My 18 California Wine Subscriptions page ranks 3rd in the 10 blue links section. It’s not included in the Generative AI section as a source.

What’s interesting is that The California Wine Club, arguably a great result for the #1 spot (and also a client), also has a boatload of other pages that could rank:

And then after all of those pages, the next one is my Best California Wine Clubs page. Hey, at least I outrank the LA Time article (today) 🙂

Some of what have I tried or not tried

  • Disambiguation (tried). On each of the pages most likely to be confusing I have a series of links (right under the H1) which suggest other pages which might be more appropriate (this is for users, but I use the right anchor text to help the bots).
  • A California Wine Club silo (not tried). These pages all belong to other silos, namely: Best Wine Clubs, Wine Club category pages, Wine Delivery, and Wine Club Reviews. Those silos are all well reinforced with navigation clues.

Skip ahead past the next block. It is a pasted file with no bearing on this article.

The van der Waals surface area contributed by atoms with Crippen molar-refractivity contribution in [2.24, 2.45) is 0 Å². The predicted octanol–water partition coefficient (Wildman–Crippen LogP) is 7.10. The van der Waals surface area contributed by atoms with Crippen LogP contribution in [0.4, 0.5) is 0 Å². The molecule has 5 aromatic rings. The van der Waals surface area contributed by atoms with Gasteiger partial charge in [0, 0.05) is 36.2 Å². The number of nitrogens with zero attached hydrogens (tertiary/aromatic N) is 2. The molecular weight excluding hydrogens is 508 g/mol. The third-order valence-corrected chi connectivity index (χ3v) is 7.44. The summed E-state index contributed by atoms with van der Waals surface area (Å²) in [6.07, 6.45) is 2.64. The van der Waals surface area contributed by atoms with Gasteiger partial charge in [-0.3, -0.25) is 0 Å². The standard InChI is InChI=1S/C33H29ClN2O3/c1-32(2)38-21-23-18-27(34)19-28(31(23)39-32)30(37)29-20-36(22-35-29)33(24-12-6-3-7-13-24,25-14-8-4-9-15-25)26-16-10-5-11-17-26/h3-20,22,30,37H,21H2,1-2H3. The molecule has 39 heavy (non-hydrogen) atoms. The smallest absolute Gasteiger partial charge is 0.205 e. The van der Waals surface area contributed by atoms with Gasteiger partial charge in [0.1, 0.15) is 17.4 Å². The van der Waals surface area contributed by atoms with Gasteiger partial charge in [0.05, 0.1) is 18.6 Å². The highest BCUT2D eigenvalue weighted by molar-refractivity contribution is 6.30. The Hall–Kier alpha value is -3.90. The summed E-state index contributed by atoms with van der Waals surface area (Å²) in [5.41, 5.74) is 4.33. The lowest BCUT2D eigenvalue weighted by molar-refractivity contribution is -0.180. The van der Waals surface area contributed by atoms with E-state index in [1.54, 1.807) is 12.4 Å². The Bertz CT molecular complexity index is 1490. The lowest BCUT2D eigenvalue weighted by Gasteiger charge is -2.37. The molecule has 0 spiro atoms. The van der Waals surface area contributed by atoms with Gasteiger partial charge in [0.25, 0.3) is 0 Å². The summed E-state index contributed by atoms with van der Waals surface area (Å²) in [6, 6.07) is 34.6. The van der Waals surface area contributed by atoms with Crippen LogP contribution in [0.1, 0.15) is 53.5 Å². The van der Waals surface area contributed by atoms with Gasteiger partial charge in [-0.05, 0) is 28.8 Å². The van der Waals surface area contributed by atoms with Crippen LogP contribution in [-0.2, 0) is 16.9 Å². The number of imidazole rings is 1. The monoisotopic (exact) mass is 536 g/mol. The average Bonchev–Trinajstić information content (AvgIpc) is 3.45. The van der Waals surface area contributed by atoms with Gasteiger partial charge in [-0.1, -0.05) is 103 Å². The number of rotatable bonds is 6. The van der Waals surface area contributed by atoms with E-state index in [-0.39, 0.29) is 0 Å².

• The one thing I think may be contributing to the problem is a Best Wine Clubs shortlist I have at the top of the page for all of the wine club category pages. The phrase “Best Wine Clubs” used to be a heading tag, but I downgraded it to a p tag a while ago.

    Readers like these lists, so I’m willing to live with Google’s confusion. Interestingly, readers also preferred the generic Top 5 list rather than a context-aware Top 5 list (for example, I tested showing the Top 5 Red Wine Clubs on the All Red Wine Clubs page and that test wasn’t a winning version).

    Again, I vote for my readers and not for Google.

So should you fix keyword cannibalization?

I’m an SEO so, it depends. 

You can see from my examples there are times when resolving cannibalization will require a lot of work and get you absolutely nowhere. This is an opportunity cost. What else could you have done with all that time?

That said, if you have cannibalization, make some effort to resolve it but be comfortable hitting the pause button without seeing success.

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© Jessyca Frederick 2023-2024